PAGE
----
Pan-Asianists have argued that inspiring Pan-Asian unity is the key to the eventual liberation of Asia from the political, economic, and cultural domination Asia has faced since the nineteenth century. At the core of their agenda has been the presumption of Asian brotherhood. Pan-Asianist theorists have struggled to define the exact source of this brotherhood. For turn-of-the-century thinkers such as the Japanese art historian Okakura Tenshin or Indian poet Rabinandrath Tagore, Asia was infused with a spirit that could inspire its peoples to transcend their parochial divisions. Other thinkers pointed to common cultural values, owing to the long reach of Chinese civilization or Buddhism. Under the influence of Social Darwinist thought in the late nineteenth century, race became a common ingredient in Pan-Asianist thought.1 These struggles to locate the exact source of Asian unity demonstrate the considerable degree to which Pan-Asianism has been an ideology defined reactively and negatively. It emerged in opposition to imperialist intrusion of “the West,” that is, European and American colonialism in Asia. Finally, Pan-Asian thinkers have invariably looked to Japan for leader- ship. Many nationalistic leaders, who would oppose Japanese policies in Asia, first learned of modernization’s power by observing Japan’s experience. If a rebirth and renovation of Asia could be achieved, Japan’s modernization served as a model for other Asian societies and, for some, justification for Japan to take a leading role in bringing about that rebirth.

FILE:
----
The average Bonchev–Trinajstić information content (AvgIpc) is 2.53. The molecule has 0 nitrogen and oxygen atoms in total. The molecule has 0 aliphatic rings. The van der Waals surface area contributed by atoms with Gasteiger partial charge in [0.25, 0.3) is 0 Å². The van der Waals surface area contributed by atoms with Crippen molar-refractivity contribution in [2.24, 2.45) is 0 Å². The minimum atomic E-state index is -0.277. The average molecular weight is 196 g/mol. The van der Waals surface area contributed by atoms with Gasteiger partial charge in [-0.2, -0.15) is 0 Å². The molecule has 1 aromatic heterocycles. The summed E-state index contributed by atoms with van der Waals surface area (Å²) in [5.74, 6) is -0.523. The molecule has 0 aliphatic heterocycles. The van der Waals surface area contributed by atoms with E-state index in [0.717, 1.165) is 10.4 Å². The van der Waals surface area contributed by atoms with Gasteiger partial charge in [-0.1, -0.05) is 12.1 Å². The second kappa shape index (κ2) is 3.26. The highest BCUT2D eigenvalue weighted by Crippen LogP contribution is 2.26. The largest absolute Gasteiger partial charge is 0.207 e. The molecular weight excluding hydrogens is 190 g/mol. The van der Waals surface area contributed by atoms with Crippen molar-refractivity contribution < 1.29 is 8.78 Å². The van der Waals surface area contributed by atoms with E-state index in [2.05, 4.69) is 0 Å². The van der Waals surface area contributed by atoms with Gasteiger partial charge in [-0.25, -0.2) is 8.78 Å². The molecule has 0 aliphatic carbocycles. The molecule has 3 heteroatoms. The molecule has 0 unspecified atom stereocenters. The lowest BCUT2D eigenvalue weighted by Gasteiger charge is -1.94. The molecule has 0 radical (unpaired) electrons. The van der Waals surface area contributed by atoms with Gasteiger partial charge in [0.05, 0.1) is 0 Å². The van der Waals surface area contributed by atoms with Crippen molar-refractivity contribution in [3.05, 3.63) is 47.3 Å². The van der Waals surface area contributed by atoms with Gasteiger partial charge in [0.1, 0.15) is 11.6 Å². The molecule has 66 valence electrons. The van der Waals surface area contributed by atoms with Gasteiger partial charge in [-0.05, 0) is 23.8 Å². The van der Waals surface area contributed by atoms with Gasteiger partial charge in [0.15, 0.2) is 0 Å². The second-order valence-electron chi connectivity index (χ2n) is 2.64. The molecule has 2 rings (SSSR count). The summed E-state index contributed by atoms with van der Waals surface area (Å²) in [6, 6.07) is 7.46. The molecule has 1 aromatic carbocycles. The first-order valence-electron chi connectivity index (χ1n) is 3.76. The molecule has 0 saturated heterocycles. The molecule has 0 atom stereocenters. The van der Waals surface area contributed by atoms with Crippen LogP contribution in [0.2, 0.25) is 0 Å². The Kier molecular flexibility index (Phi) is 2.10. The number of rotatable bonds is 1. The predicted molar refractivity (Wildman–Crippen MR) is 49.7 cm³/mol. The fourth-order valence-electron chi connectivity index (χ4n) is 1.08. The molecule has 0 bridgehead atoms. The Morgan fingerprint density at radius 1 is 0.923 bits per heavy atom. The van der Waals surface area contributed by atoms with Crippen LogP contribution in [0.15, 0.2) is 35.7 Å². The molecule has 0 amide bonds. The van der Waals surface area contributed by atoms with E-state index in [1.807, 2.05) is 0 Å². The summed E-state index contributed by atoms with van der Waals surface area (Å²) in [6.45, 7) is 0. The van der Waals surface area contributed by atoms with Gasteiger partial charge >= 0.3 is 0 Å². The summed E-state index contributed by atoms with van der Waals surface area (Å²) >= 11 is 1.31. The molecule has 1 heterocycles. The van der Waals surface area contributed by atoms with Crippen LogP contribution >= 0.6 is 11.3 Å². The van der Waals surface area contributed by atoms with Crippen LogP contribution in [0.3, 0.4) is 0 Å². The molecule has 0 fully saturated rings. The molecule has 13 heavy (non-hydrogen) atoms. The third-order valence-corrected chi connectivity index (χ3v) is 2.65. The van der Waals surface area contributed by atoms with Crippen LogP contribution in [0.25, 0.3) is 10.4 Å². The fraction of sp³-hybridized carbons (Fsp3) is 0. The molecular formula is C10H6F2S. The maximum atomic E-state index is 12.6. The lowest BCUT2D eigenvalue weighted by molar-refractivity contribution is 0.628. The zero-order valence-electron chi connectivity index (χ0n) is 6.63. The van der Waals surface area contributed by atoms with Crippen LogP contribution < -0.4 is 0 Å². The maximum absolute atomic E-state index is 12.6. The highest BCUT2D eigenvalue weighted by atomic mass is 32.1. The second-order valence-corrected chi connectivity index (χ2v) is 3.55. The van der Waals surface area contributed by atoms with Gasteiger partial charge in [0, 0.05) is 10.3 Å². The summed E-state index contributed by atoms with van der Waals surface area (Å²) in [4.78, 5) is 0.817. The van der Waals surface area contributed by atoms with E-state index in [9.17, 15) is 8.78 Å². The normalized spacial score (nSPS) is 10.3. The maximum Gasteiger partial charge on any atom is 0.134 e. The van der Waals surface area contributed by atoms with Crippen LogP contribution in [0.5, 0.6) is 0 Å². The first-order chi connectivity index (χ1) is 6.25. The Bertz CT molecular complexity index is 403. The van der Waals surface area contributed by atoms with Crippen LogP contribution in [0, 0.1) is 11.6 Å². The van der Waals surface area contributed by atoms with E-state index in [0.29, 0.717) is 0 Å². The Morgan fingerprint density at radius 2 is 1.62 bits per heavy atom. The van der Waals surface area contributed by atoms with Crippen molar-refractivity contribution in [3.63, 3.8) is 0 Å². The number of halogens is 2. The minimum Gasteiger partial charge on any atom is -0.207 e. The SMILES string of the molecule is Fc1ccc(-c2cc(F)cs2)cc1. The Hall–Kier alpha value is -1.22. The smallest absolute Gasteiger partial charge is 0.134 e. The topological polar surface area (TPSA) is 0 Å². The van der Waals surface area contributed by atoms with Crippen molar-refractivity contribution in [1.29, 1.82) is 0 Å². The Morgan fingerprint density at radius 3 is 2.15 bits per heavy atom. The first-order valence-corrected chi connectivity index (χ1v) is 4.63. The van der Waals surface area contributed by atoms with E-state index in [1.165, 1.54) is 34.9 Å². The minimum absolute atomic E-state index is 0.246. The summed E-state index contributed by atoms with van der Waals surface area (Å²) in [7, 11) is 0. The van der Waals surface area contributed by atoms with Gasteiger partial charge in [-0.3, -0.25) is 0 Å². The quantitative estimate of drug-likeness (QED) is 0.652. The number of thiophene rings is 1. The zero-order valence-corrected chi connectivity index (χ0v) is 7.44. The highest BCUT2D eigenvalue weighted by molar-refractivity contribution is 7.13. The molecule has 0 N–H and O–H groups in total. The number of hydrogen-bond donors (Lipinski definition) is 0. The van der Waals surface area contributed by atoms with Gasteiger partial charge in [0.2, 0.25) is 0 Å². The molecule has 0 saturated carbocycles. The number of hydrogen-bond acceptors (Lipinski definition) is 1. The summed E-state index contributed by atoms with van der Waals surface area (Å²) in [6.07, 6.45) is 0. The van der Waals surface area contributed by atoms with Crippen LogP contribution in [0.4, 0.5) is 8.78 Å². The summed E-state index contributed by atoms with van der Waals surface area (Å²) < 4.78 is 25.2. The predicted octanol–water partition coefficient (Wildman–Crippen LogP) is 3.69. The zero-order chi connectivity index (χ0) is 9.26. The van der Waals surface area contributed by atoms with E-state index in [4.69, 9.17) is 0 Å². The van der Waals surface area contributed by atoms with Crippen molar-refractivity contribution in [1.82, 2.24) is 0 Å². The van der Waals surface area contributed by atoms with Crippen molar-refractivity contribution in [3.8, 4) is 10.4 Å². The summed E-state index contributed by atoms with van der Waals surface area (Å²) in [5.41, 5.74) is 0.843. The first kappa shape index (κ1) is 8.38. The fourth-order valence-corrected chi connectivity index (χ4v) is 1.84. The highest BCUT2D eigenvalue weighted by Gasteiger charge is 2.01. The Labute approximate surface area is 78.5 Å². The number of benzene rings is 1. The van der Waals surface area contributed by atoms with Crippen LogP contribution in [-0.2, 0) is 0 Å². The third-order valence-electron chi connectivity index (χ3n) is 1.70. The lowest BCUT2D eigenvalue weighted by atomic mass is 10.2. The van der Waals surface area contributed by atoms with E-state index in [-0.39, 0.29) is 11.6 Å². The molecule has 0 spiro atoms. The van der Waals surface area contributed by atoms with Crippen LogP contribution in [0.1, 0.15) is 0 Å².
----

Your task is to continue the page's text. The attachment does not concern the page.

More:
“The rise of internationalist thought after World War I ignited important changes in the main strands of Pan-Asianist thought that would lead to Pearl Harbor.”

A common thread in Pan-Asianist thought in Japan argued that Asia should be remade in Japan’s image. Pan-Asianism, however, has just as often included criticism of Japan’s modernization and sought to remake Japanese society through the process of engineering an Asian renaissance. Japanese Pan- Asianists, thereby, found themselves to be marginal, even subversive, elements in their own society. Japanese territorial expansion on the Asian continent in the late nineteenth and early twentieth centuries complicated this position further. Japan, after all, was supposed to be leading an Asian renaissance, not occupying Asia as the Western powers did. However, no event in this era did more to promote the vision of Japanese leadership than Japan’s defeat of Russia in 1905. Japan’s victory inspired pride among political activists throughout Asia, Africa, and the Middle East and turned Japan into a rendezvous point for nationalists and Pan-Asianists. More fundamentally, in shaking the foundations of sup- posed “white” superiority, the war allowed proponents of Pan-Asian unity, as well as those who feared it, to theorize more openly about an emerging global clash between “yellow” and “white” races.